Guest post: Hertha v St. Pauli

“I’m an FC Union Berlin man” is the title of Mark Wilson’s blog. Mark recently left the UK to move to Berlin, and the Sunderland fan adopted Union Berlin as his new home team. Since adopting Union, Mark has blogged about his experiences with his new club, a blog which can at You can also follow Mark on Twitter on @UnionBerlinMan

What has this got to do with St. Pauli, you say? Well Mark attended the game on Monday night between Hertha and St. Pauli and we asked him to blog about his experience as a ‘neutral’ amongst the away following. Here are his thoughts:

We’re approaching the mid-way stage of a turbulent season so far for St. Pauli. I’m not an expert on any Bundesliga 2 club and certainly not St. Pauli. If you’re looking for a blow-by-blow account of the match against Hertha, I’m afraid I’ll disappoint. In much the same way I was disappointed on Monday night. Not by the fans (the St Pauli fans sang for the entire match), the teams (both of them had a go), the result (predicted at HT) or the effort (most put in a shift). But what I experienced when ‘we’ went one nil down.

However, before I tackle that issue, let’s consider the first 85 minutes. The first half was forgettable. Hertha shaved a post and St.Pauli’s keeper made a couple of good saves. There was some concerted Hertha pressure on the half hour mark but St.Pauli survived and went in at the break all level and would have been the happier of the two sides.

After travelling on a huge escalator (surely not needed?) the teams were back out and we were all hoping for a more interesting second period. If the game followed the same pattern a scrappy 1-0 Hertha victory was likely. I made this point to the lads – more in hope of being proved wrong. A pessimist is never disappointed and all that.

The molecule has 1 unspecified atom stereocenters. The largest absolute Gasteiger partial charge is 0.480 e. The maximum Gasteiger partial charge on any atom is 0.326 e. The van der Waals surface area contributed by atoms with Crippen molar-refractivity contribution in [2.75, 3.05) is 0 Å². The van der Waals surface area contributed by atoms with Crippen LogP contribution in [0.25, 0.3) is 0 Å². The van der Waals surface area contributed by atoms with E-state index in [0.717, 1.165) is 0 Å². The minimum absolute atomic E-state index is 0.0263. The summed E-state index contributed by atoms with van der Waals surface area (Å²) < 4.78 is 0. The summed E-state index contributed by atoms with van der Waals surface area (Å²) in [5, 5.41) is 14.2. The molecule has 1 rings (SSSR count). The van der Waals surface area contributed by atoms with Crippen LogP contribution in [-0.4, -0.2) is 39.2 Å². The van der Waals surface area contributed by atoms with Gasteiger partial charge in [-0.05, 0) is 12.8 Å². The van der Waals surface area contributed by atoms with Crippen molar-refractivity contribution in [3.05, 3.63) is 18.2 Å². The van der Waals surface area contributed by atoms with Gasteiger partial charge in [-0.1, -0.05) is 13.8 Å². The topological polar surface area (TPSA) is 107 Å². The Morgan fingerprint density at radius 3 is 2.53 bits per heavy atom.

Unfortunately St. Pauli could not hold on and were undone by a fairly decent header although as usual in these instances you always question the marking in the box. St. Pauli lost their mini-unbeaten run and although they came close to snatching an equaliser at the death it was not to be.

On Sunday I watched Union’s away game in Regensburg. Thankfully without the commentary. A refreshing change just to hear the crowd noise – although my excuse for watching live football is that I’m learning German. Damn. Anyway, a 3-3 draw was the outcome. Union were reduced to 10 men. A decent game with incident. What I’ll remember though, was the music the home team played when they scored – I’d forgotten how much I hated it.

As is the case in the modern day I was able to ‘tweet’ this thought. It appears some of you agreed with this sentiment or at least appreciated the thought and threw it out there via a RT – not an endorsement but I’m guessing a few were. I then learned that Hertha have their own song that they play. I tried to push it to the back of my mind and not imagine a half-full stadium doing that ridiculous jig that only us football fans know how to do.